2. b.

    For several decades, numerous circumstantial data, retrospective epidemiological or clinical reports demonstrated that chronic infections, persistent injuries or inflammation induce precancerous state of tissue that increases the risk of many cancers, particularly in aging individuals [3739, 44, 45]. For example, the pioneering work by Maeda’s group [4661] demonstrated that infection with influenza virus triggered activation of ROS-generating cascade [e.g., O 2 ·− generation via activation of xanthine oxides, in parallel with activation of iNOS (generation of NO), and formation of peroxynitrite (ONOO)] in experimental models of influenza, that causes viral genes mutations and other immune and non-immune modifications. Drug resistance and induction of mutations in chronic infection of hepatitis virus, or H. pylori, or Salmonella typhimurium infection were also suggestive of the impact of ROS/RNS formation, affecting the genomic structure [4661]. Numerous other reports also demonstrated a role of immune/inflammatory responses in site-specific tissues leading to initiation and progression of nearly all chronic illnesses including cancer, as well as neurodegenerative and autoimmune diseases [18, 22, 3739, 44, 45, 5154, 6266]. These data support the notion that persistent inflammatory conditions offer powerful chemical, biological and environmental hazards in causing additional genetic alterations at site-specific tissues. Consequently, heterogeneity of such molecular targets and epitopic antigenicity, and distorted molecular components in cancers could render antidote-strategy ineffective and insufficient [18, 22, 3639, 44, 45, 6266].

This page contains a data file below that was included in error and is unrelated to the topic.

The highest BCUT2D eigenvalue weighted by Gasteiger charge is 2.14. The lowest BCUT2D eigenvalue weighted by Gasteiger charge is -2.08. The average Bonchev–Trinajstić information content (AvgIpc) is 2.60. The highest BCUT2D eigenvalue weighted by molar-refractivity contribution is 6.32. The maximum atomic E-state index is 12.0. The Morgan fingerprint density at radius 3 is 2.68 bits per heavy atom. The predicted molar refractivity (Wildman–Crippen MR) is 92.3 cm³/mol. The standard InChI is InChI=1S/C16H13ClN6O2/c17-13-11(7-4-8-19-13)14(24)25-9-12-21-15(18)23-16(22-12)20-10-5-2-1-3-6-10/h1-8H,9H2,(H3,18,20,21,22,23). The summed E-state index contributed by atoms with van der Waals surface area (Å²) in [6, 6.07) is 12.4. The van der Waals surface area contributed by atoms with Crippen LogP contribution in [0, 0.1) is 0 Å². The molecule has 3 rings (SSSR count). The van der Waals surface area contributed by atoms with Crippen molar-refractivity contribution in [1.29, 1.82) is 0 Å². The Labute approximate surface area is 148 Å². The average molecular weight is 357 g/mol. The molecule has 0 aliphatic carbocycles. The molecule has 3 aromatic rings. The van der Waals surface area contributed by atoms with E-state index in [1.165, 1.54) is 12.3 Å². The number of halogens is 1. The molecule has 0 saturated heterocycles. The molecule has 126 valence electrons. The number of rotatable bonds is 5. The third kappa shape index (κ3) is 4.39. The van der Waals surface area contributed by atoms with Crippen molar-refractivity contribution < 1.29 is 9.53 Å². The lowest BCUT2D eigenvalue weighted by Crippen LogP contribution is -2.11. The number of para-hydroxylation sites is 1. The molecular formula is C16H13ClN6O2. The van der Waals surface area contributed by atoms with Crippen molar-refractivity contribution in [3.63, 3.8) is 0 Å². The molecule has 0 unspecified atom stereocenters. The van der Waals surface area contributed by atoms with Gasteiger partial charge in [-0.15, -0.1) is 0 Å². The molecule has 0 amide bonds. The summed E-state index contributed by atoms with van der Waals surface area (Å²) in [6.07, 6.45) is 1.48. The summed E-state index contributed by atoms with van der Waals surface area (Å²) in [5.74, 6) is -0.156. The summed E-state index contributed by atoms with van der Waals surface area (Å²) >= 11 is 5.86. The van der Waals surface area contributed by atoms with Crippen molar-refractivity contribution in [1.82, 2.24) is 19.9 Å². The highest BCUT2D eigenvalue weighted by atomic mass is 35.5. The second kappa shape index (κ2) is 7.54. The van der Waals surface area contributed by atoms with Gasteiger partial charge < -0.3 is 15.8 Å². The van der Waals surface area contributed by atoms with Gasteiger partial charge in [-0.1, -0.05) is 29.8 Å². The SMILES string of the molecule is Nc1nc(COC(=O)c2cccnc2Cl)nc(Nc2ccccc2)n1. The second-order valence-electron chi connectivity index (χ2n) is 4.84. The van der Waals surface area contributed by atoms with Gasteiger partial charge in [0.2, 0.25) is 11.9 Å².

3. c.

    Recent attempts on extensive trials of cancer vaccines, using viral structures or substructures against several cancers such as cervices, prostate, lung, pancreatic and skin also failed to produce the overall protective clinical outcomes [3945, 7678].7 While the prophylactic vaccinations could be the most effective and rational medical preventive strategies, their systemic immunity and effectiveness against cancer is debatable. The recent heavily publicized vaccines against human papillomavirus (HPV) such as Gardasil™, or Cervarix™ for prevention of cervical cancers or meningitis vaccines that target young generation, particularly in the United States raise concerns for safety and efficacy of such vaccines [39, 44, 45]. The short or long-term health hazards, efficacy and safety of pathogen-specific vaccines such as virus-contaminated polio vaccines, pneumonia, meningitis, HPV or Swine flu vaccines in the induction of vaccine-(antigen-load) related allergies, autoimmune or neurodegenerative diseases have been raised in a number of reports [3945, 7678]. Concerned parents often have to make religion and faith to resist or protest forced vaccination of their school-aged children (Khatami personal communication). The elaborate epitopic targets of cancer seem to have limited prospects and therapeutic cancer vaccination is an area of questionable efficacy for immunotherapy and safety [3945].

     
  4. d.